Today my wife Lindsay and I celebrate our two year anniversary. Two years ago, we tied the knot and took the plunge. Two years ago, the cutest girl in Indiana was taken off the market! Two years ago, we launched the beginning of the rest of our lives. Two years ago…HT: Matt Ballard
And after two years, there’s no hiding behind the dinner-and-a-movie façade of dating life any longer. I can’t buy enough flowers to conceal it. I can’t open enough doors. I can’t say enough “I love you’s.” She knows (and painfully, so do I) that she married the wrong person.
Allow me to humbly explain (before she reads this). For quite some time now, there has been a myth floating around our idealistic individualistic society. A myth that claims that marriage will only work when you find your “smoking-hot, high-class, filthy rich, love-at-first-sight, sexually compatible, accept-me-as-I-am, Titanic-Notebook-Sweet-Home-Alabama-Twilight-esque, soul mate.”
Don’t believe me? Look at the message Hollywood communicates; look at the empirical evidence pointing to later and fewer marriages; research studies suggest this is a primary factor that holds men and women back from marital commitment – they just haven’t found their soul mate. They believe in their heart of hearts that their match-made-in-heaven is still out there, somewhere.
Much could be said about where this mindset came from, but let’s just leave it at this – Singles today (and most married couples too) are searching for super-spouses that simply don’t exist. People expect far too much from their spouse in all the wrong areas.
That’s why I know beyond doubt, at least by society’s standards, that Lindsay married the wrong person. I’ll never be quite as smart as a New York Times Best Seller. I’ll never make a six digit paycheck. I’ll never electrify the bedroom in the way our pornographic media culture broadcasts as the norm. I’ll never understand her quite as well as we both wish I would. I’ll continue to make mistakes. I’ll get angry over silly stuff. I’ll forget to do the dishes. I’ll raise my voice when I shouldn’t. I’ll let pride get the best of me. And I’ll probably think of myself far more often than I should… Oh yeah, and my younger days as a part-time body-builder, part-time male-model, full-time Matthew McConaughey stunt double are over. I retired this January. (Are you drowning in my self-pity yet? I am.) Look, I’m not an astrophysicist. I’m not a movie star. I’m not a billionaire. I’m just Tyler.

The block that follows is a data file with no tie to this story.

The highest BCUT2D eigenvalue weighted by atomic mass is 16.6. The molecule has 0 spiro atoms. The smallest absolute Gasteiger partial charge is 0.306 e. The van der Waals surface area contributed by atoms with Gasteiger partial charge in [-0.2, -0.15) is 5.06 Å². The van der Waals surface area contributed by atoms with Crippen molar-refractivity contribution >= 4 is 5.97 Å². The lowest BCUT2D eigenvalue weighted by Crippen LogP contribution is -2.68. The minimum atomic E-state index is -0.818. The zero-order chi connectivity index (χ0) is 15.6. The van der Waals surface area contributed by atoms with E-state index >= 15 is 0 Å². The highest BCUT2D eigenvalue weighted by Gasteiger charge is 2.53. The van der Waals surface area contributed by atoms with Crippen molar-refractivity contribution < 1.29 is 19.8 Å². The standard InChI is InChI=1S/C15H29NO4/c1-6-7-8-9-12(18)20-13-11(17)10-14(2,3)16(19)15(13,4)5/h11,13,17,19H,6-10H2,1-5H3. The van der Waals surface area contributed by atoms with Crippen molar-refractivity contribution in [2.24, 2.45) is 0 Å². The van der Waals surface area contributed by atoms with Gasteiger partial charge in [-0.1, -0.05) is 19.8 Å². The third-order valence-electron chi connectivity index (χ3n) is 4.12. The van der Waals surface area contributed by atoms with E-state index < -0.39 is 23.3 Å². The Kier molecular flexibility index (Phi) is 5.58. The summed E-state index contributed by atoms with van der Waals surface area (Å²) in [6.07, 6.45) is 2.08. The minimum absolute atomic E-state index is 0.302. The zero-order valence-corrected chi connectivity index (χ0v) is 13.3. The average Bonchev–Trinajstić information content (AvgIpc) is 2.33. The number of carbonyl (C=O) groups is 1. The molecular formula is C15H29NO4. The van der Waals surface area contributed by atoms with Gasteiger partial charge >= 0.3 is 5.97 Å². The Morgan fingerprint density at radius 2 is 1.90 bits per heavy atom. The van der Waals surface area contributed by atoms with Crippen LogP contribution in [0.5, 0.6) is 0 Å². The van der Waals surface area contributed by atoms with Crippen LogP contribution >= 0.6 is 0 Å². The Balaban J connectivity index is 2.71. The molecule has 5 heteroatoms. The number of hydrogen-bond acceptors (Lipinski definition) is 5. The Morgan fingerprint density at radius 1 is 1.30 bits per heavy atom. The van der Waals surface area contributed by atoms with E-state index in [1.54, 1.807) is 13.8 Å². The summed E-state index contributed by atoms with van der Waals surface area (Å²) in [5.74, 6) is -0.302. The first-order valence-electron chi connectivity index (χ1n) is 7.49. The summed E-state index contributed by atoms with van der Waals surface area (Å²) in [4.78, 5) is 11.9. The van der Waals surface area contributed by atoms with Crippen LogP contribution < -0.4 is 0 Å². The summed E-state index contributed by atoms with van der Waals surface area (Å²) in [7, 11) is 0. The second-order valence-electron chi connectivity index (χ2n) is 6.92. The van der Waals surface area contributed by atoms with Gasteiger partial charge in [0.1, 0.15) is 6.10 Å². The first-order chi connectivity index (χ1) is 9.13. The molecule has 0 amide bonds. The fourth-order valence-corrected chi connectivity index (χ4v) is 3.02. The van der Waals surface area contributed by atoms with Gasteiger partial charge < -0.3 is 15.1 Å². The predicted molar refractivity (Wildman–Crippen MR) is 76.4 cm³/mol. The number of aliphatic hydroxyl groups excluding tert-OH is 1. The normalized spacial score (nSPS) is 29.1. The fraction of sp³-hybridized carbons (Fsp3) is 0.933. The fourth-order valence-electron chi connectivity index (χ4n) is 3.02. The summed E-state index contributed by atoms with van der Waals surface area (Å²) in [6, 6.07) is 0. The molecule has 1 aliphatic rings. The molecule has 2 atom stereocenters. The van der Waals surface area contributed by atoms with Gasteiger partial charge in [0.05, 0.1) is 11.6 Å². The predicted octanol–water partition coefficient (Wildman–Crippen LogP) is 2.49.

28 June 2013
How do you know you married the wrong person? Because we all do. We can't not marry the wrong person--at least, according to the Hollywood ideal. Great stuff here from Tyler McKenzie. Here's how he begins:
Posted by Dane Ortlund at Friday, June 28, 2013
21 June 2013
Our Natural Intuitions
The Gospel of
works (3:2, 5, 10)
faith (3:2-9, 22-25)
law (3:2, 5, 10-13, 17-24)
promise (3:17-19, 22, 29)
Holy Spirit (3:2, 3, 5, 14)
Key OT figure:
Abraham (3:6-9, 14, 16-18)
sons (3:7, 26-29)
justification (3:6, 8, 11, 24)
anyone (3:7-9, 14, 26-29)
blessing (3:8-9, 14)
Posted by Dane Ortlund at Friday, June 21, 2013
20 June 2013
There are only two ways to cope. Every one of us, at every point of adversity, goes in one direction or the other. Look to yourself, or look outside yourself. Either 'take control, raise your hands, get ride of it' or 'take it to the King.' The way of strife and misery or the way of relief and sanity. Our choice.
Posted by Dane Ortlund at Thursday, June 20, 2013
17 June 2013
16 June 2013
They that find Christ [discover that] though he be so glorious and excellent a person, yet they find him ready to receive such poor, worthless, hateful creatures as they are, which was unexpected to 'em. They are surprised with it.--Jonathan Edwards, 'Seeking After Christ,' in Works, Yale ed., 22:290
They did not imagine that Christ was such a kind of person, a person of such grace. They heard he was an holy Savior and hated sin, and they did not imagine he would be so ready to receive such vile, wicked creatures as they. They thought he surely would never be willing to accept such provoking sinners, such guilty wretches, those that had such abominable hearts.
But behold, he is not a whit the more backward to receive 'em for that. They unexpectedly find him with open arms to embrace them, ready forever to forget all their sins as though they had never been. They find that he as it were runs to meet them, and makes 'em most welcome, and admits 'em not only to be his servants but his friends [Luke 15:11-24]. He lifts 'em out of the dust and sets 'em on his throne; he makes them the children of God; he speaks peace to them; he cheers and refreshes their hearts; he admits 'em unto strict union with himself, and gives the most joyful entertainment, and binds himself to them to be their friend forever.
So are they surprised with their entertainment. They never imagined to find Christ a person of such kind of love and grace as this. 'Tis beyond all imagination or conception.
Posted by Dane Ortlund at Sunday, June 16, 2013